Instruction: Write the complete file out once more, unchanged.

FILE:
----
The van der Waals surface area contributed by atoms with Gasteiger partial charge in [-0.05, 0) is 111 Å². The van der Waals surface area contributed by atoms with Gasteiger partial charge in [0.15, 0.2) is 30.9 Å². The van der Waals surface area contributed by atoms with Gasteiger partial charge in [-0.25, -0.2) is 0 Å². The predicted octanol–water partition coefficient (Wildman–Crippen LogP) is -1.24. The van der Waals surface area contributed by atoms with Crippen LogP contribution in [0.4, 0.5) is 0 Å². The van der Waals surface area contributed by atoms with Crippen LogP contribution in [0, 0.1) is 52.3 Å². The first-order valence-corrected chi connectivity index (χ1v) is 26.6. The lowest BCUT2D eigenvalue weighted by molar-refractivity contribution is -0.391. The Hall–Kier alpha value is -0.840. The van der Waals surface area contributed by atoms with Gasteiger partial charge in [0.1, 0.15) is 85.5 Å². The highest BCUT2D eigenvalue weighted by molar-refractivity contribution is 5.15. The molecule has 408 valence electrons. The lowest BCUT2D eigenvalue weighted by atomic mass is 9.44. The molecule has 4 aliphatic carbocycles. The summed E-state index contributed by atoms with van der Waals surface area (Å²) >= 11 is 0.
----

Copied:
The van der Waals surface area contributed by atoms with Gasteiger partial charge in [-0.05, 0) is 111 Å². The van der Waals surface area contributed by atoms with Gasteiger partial charge in [0.15, 0.2) is 30.9 Å². The van der Waals surface area contributed by atoms with Gasteiger partial charge in [-0.25, -0.2) is 0 Å². The predicted octanol–water partition coefficient (Wildman–Crippen LogP) is -1.24. The van der Waals surface area contributed by atoms with Crippen LogP contribution in [0.4, 0.5) is 0 Å². The van der Waals surface area contributed by atoms with Crippen LogP contribution in [0, 0.1) is 52.3 Å². The first-order valence-corrected chi connectivity index (χ1v) is 26.6. The lowest BCUT2D eigenvalue weighted by molar-refractivity contribution is -0.391. The Hall–Kier alpha value is -0.840. The van der Waals surface area contributed by atoms with Gasteiger partial charge in [0.1, 0.15) is 85.5 Å². The highest BCUT2D eigenvalue weighted by molar-refractivity contribution is 5.15. The molecule has 408 valence electrons. The lowest BCUT2D eigenvalue weighted by atomic mass is 9.44. The molecule has 4 aliphatic carbocycles. The summed E-state index contributed by atoms with van der Waals surface area (Å²) >= 11 is 0.